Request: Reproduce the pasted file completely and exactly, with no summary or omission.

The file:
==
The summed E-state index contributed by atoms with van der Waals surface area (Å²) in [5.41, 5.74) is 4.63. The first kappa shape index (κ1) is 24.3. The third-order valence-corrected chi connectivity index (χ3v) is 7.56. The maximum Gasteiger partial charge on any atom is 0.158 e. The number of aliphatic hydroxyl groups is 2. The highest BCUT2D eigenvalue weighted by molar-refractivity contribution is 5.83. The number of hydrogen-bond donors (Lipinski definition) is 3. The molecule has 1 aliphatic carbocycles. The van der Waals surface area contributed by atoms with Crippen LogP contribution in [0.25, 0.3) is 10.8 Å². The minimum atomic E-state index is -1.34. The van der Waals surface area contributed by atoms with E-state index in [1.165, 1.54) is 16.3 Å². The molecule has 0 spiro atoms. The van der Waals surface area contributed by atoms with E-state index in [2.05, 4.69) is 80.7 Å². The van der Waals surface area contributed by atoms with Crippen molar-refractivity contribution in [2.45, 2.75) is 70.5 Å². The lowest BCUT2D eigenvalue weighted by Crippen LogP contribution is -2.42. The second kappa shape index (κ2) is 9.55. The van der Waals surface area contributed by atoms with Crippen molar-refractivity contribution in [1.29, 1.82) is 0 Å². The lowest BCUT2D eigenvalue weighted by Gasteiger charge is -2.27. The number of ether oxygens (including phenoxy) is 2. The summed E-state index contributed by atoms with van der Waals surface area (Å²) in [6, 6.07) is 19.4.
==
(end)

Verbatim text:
The summed E-state index contributed by atoms with van der Waals surface area (Å²) in [5.41, 5.74) is 4.63. The first kappa shape index (κ1) is 24.3. The third-order valence-corrected chi connectivity index (χ3v) is 7.56. The maximum Gasteiger partial charge on any atom is 0.158 e. The number of aliphatic hydroxyl groups is 2. The highest BCUT2D eigenvalue weighted by molar-refractivity contribution is 5.83. The number of hydrogen-bond donors (Lipinski definition) is 3. The molecule has 1 aliphatic carbocycles. The van der Waals surface area contributed by atoms with Crippen LogP contribution in [0.25, 0.3) is 10.8 Å². The minimum atomic E-state index is -1.34. The van der Waals surface area contributed by atoms with E-state index in [1.165, 1.54) is 16.3 Å². The molecule has 0 spiro atoms. The van der Waals surface area contributed by atoms with E-state index in [2.05, 4.69) is 80.7 Å². The van der Waals surface area contributed by atoms with Crippen molar-refractivity contribution in [2.45, 2.75) is 70.5 Å². The lowest BCUT2D eigenvalue weighted by Crippen LogP contribution is -2.42. The second kappa shape index (κ2) is 9.55. The van der Waals surface area contributed by atoms with Crippen molar-refractivity contribution in [1.29, 1.82) is 0 Å². The lowest BCUT2D eigenvalue weighted by Gasteiger charge is -2.27. The number of ether oxygens (including phenoxy) is 2. The summed E-state index contributed by atoms with van der Waals surface area (Å²) in [6, 6.07) is 19.4.